Where to see
Habitat: This butterfly used to be only on warm south-facing chalk downs but in the 1990s it expanded into more ordinary grasslands on clay, into woodland clearings, verges and even heaths.
Caterpillar foodplants: Rock Rose, Common Storksbill, Dove's-foot Cranesbill, Cut-leaved Cranesbills
Best places: Fontmell Down, Hod Hill, Ballard Down, Durlston CP East, Durlston CP West, Townsend Quarry, Cerne Abbas, Avon Heath CP North, Avon CP South, Badbury Rings, Stour Valley.
Reported from the following locations last year*:
When to see
1st brood: End April - Beginning July, Peak: End May. 2nd brood: End July - End September, Peak: End August.
Sightings by month (last 5 years)*:
Sightings this year*:
To tell male from female, look at the upper forewings. The males’ orange spots fail to reach the wingtip, while the females’ orange spots go right up to the wing tips.
The male is also recognisable by its behaviour: for a small butterfly, it is amazingly aggressive. Looking slightly silvery in flight, it will attack any butterfly flying over its perching spot.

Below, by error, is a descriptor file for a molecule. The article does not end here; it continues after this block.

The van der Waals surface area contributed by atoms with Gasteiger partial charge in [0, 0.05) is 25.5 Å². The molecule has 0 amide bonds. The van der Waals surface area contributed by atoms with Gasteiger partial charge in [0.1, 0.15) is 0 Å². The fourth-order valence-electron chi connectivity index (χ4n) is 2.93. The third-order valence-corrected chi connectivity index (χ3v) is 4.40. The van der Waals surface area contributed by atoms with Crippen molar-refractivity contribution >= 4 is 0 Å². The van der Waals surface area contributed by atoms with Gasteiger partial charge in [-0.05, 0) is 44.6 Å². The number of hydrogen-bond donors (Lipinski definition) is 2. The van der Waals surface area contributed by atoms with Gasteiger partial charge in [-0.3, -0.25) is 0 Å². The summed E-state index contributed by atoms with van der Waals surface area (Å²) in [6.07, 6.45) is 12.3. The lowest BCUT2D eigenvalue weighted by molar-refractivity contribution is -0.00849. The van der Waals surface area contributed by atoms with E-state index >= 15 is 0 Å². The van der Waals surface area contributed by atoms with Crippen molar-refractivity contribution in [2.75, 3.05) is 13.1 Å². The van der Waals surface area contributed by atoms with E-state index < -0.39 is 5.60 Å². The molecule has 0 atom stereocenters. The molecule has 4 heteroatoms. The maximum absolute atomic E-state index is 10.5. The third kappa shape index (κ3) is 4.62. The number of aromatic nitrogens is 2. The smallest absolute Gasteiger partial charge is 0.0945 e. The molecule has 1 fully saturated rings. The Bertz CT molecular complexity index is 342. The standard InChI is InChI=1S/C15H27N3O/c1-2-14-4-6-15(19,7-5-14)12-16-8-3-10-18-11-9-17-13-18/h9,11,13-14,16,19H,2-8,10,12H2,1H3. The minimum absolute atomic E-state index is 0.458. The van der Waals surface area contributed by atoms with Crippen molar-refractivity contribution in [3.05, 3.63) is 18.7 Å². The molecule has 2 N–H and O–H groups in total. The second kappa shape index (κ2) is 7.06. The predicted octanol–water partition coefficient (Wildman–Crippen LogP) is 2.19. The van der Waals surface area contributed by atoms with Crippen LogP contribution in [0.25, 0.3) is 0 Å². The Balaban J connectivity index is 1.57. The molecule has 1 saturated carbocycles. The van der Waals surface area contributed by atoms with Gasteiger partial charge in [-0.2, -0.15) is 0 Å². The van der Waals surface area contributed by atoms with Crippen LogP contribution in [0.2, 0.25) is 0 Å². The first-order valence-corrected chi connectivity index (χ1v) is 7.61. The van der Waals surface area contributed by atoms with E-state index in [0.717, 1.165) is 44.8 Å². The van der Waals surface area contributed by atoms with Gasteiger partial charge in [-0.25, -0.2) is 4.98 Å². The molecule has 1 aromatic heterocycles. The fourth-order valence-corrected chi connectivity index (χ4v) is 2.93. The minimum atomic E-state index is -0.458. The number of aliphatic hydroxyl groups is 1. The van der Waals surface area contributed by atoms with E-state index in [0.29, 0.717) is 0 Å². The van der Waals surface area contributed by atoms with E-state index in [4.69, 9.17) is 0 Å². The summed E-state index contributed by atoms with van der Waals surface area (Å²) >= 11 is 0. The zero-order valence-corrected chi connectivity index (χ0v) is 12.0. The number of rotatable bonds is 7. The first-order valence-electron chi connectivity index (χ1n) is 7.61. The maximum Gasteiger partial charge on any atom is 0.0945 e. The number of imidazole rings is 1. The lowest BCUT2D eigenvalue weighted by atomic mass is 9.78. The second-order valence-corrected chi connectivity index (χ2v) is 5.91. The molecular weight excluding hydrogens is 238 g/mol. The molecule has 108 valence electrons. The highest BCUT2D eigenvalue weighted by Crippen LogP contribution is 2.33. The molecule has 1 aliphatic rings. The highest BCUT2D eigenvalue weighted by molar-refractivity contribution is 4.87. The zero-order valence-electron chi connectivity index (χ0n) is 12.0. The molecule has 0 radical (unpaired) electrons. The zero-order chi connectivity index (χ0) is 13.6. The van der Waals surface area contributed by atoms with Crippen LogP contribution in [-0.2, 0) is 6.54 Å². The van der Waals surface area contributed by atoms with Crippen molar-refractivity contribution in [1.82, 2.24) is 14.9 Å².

The most likely species with which the Brown Argus can be confused is the Common Blue, and to sort these out you ideally need to see the underwing.
It is also worth noting that if you are trying to differentiate between Brown Argus and Common Blue, if you are looking at a male Brown Argus, it will be attacking any other butterfly which nears its perching spot; if you are looking at a female Common Blue, she will be quite and cautious.
Compared to the female Brown Argus, the female Common Blue has more blue scales on the surfaces of the wings, and the orange dots on the upperside hind wing have black dots edged with white, while the Brown Argus has almost pure chocolate brown upper wings & the orange dots on the upper hind wings are edged by black dots and just a little white.
TIP Click thumbnails to view larger images.
*Please note: The charts shown on this page are drawn only from casual sightings submitted to this website. Records from this website will be added to a lot more data collected throughout the year and used to compile the five-yearly Butterfly Atlases for Dorset and the UK.